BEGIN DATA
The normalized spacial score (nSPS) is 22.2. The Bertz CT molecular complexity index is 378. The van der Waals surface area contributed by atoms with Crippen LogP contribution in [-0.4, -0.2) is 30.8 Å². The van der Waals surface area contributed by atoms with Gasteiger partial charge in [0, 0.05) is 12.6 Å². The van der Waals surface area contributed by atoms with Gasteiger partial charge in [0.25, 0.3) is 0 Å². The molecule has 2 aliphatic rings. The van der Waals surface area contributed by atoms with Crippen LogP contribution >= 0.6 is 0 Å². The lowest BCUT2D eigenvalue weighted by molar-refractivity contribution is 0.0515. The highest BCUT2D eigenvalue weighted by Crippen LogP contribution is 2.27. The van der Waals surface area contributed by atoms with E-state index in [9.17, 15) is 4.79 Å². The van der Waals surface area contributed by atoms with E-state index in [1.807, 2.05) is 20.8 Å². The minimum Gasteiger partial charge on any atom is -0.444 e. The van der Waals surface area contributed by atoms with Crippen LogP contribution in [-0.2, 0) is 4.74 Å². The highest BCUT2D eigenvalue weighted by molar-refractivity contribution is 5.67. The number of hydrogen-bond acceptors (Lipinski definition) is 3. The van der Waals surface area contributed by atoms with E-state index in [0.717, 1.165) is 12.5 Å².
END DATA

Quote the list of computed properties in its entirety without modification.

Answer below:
The normalized spacial score (nSPS) is 22.2. The Bertz CT molecular complexity index is 378. The van der Waals surface area contributed by atoms with Crippen LogP contribution in [-0.4, -0.2) is 30.8 Å². The van der Waals surface area contributed by atoms with Gasteiger partial charge in [0, 0.05) is 12.6 Å². The van der Waals surface area contributed by atoms with Gasteiger partial charge in [0.25, 0.3) is 0 Å². The molecule has 2 aliphatic rings. The van der Waals surface area contributed by atoms with Crippen LogP contribution >= 0.6 is 0 Å². The lowest BCUT2D eigenvalue weighted by molar-refractivity contribution is 0.0515. The highest BCUT2D eigenvalue weighted by Crippen LogP contribution is 2.27. The van der Waals surface area contributed by atoms with E-state index in [9.17, 15) is 4.79 Å². The van der Waals surface area contributed by atoms with E-state index in [1.807, 2.05) is 20.8 Å². The minimum Gasteiger partial charge on any atom is -0.444 e. The van der Waals surface area contributed by atoms with Crippen LogP contribution in [-0.2, 0) is 4.74 Å². The highest BCUT2D eigenvalue weighted by molar-refractivity contribution is 5.67. The number of hydrogen-bond acceptors (Lipinski definition) is 3. The van der Waals surface area contributed by atoms with E-state index in [0.717, 1.165) is 12.5 Å².